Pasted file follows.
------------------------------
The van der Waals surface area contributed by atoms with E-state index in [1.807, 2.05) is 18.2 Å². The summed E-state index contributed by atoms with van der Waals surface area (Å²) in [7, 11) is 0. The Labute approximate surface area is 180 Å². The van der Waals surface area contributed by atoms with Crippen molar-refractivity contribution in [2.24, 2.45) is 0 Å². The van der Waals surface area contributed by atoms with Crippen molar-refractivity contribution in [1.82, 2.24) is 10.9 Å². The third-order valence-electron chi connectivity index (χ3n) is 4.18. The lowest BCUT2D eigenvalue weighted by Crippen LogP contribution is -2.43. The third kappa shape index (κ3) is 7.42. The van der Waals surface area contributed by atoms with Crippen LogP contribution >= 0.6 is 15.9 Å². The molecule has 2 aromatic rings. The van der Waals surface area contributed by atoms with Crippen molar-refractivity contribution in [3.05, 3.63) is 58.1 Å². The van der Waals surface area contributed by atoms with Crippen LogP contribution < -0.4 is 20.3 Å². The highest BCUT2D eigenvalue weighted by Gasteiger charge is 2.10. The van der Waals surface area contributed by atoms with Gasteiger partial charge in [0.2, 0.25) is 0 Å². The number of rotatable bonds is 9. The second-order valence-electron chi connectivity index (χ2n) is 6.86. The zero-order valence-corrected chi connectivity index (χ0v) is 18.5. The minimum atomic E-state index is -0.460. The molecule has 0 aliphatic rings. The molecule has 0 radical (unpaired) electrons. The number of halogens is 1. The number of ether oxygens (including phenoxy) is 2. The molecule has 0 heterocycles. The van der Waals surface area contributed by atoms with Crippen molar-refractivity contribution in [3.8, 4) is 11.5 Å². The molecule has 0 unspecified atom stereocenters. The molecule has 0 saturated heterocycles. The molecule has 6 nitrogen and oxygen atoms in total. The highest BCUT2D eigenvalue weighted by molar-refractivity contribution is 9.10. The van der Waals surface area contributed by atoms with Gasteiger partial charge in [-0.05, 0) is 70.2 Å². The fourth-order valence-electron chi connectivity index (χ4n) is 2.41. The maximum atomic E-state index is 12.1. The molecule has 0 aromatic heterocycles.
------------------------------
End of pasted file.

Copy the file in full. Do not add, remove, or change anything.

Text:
The van der Waals surface area contributed by atoms with E-state index in [1.807, 2.05) is 18.2 Å². The summed E-state index contributed by atoms with van der Waals surface area (Å²) in [7, 11) is 0. The Labute approximate surface area is 180 Å². The van der Waals surface area contributed by atoms with Crippen molar-refractivity contribution in [2.24, 2.45) is 0 Å². The van der Waals surface area contributed by atoms with Crippen molar-refractivity contribution in [1.82, 2.24) is 10.9 Å². The third-order valence-electron chi connectivity index (χ3n) is 4.18. The lowest BCUT2D eigenvalue weighted by Crippen LogP contribution is -2.43. The third kappa shape index (κ3) is 7.42. The van der Waals surface area contributed by atoms with Crippen LogP contribution >= 0.6 is 15.9 Å². The molecule has 2 aromatic rings. The van der Waals surface area contributed by atoms with Crippen molar-refractivity contribution in [3.05, 3.63) is 58.1 Å². The van der Waals surface area contributed by atoms with Crippen LogP contribution < -0.4 is 20.3 Å². The highest BCUT2D eigenvalue weighted by Gasteiger charge is 2.10. The van der Waals surface area contributed by atoms with Gasteiger partial charge in [0.2, 0.25) is 0 Å². The number of rotatable bonds is 9. The second-order valence-electron chi connectivity index (χ2n) is 6.86. The zero-order valence-corrected chi connectivity index (χ0v) is 18.5. The minimum atomic E-state index is -0.460. The molecule has 0 aliphatic rings. The molecule has 0 radical (unpaired) electrons. The number of halogens is 1. The number of ether oxygens (including phenoxy) is 2. The molecule has 0 heterocycles. The van der Waals surface area contributed by atoms with Crippen molar-refractivity contribution in [3.8, 4) is 11.5 Å². The molecule has 0 unspecified atom stereocenters. The molecule has 0 saturated heterocycles. The molecule has 6 nitrogen and oxygen atoms in total. The highest BCUT2D eigenvalue weighted by molar-refractivity contribution is 9.10. The van der Waals surface area contributed by atoms with Gasteiger partial charge in [-0.05, 0) is 70.2 Å². The fourth-order valence-electron chi connectivity index (χ4n) is 2.41. The maximum atomic E-state index is 12.1. The molecule has 0 aromatic heterocycles.